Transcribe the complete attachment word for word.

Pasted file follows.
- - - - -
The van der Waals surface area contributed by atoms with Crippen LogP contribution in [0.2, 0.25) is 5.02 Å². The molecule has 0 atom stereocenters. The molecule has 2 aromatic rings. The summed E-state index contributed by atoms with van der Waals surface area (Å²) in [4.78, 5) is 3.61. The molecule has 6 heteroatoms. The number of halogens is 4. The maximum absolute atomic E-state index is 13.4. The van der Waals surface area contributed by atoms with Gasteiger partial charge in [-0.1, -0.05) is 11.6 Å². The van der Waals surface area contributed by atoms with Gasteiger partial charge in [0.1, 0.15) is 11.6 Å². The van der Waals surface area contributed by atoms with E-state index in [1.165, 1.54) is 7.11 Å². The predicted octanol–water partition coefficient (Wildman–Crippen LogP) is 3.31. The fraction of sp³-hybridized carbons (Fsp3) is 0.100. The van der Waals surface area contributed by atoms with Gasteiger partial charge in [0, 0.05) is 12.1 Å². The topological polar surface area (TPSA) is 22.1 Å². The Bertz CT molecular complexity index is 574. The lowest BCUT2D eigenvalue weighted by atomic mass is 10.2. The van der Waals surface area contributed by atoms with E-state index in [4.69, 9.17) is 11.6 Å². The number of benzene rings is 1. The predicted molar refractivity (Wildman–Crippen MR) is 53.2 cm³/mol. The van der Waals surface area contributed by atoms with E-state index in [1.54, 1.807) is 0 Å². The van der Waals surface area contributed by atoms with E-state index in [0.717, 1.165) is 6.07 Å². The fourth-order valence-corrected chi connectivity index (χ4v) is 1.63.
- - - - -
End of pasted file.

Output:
The van der Waals surface area contributed by atoms with Crippen LogP contribution in [0.2, 0.25) is 5.02 Å². The molecule has 0 atom stereocenters. The molecule has 2 aromatic rings. The summed E-state index contributed by atoms with van der Waals surface area (Å²) in [4.78, 5) is 3.61. The molecule has 6 heteroatoms. The number of halogens is 4. The maximum absolute atomic E-state index is 13.4. The van der Waals surface area contributed by atoms with Gasteiger partial charge in [-0.1, -0.05) is 11.6 Å². The van der Waals surface area contributed by atoms with Gasteiger partial charge in [0.1, 0.15) is 11.6 Å². The van der Waals surface area contributed by atoms with E-state index in [1.165, 1.54) is 7.11 Å². The predicted octanol–water partition coefficient (Wildman–Crippen LogP) is 3.31. The fraction of sp³-hybridized carbons (Fsp3) is 0.100. The van der Waals surface area contributed by atoms with Gasteiger partial charge in [0, 0.05) is 12.1 Å². The topological polar surface area (TPSA) is 22.1 Å². The Bertz CT molecular complexity index is 574. The lowest BCUT2D eigenvalue weighted by atomic mass is 10.2. The van der Waals surface area contributed by atoms with E-state index in [4.69, 9.17) is 11.6 Å². The number of benzene rings is 1. The predicted molar refractivity (Wildman–Crippen MR) is 53.2 cm³/mol. The van der Waals surface area contributed by atoms with E-state index in [1.54, 1.807) is 0 Å². The van der Waals surface area contributed by atoms with E-state index in [0.717, 1.165) is 6.07 Å². The fourth-order valence-corrected chi connectivity index (χ4v) is 1.63.